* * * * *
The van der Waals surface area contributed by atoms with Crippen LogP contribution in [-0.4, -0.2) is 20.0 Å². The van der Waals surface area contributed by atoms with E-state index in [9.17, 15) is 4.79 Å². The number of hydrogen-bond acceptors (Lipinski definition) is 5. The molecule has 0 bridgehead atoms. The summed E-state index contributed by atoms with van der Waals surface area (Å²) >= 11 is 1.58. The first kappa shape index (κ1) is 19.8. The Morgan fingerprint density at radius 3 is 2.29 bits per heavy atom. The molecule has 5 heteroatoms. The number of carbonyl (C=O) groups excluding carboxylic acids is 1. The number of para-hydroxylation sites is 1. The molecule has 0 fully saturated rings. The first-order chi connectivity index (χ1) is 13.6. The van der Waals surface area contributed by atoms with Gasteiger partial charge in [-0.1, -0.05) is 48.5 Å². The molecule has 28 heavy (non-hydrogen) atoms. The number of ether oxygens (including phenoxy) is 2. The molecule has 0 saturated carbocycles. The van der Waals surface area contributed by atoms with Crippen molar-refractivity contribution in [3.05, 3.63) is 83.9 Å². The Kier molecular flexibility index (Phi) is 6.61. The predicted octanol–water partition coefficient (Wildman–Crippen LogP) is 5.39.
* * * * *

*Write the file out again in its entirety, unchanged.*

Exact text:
The van der Waals surface area contributed by atoms with Crippen LogP contribution in [-0.4, -0.2) is 20.0 Å². The van der Waals surface area contributed by atoms with E-state index in [9.17, 15) is 4.79 Å². The number of hydrogen-bond acceptors (Lipinski definition) is 5. The molecule has 0 bridgehead atoms. The summed E-state index contributed by atoms with van der Waals surface area (Å²) >= 11 is 1.58. The first kappa shape index (κ1) is 19.8. The Morgan fingerprint density at radius 3 is 2.29 bits per heavy atom. The molecule has 5 heteroatoms. The number of carbonyl (C=O) groups excluding carboxylic acids is 1. The number of para-hydroxylation sites is 1. The molecule has 0 fully saturated rings. The first-order chi connectivity index (χ1) is 13.6. The van der Waals surface area contributed by atoms with Gasteiger partial charge in [-0.1, -0.05) is 48.5 Å². The molecule has 28 heavy (non-hydrogen) atoms. The number of ether oxygens (including phenoxy) is 2. The molecule has 0 saturated carbocycles. The van der Waals surface area contributed by atoms with Crippen molar-refractivity contribution in [3.05, 3.63) is 83.9 Å². The Kier molecular flexibility index (Phi) is 6.61. The predicted octanol–water partition coefficient (Wildman–Crippen LogP) is 5.39.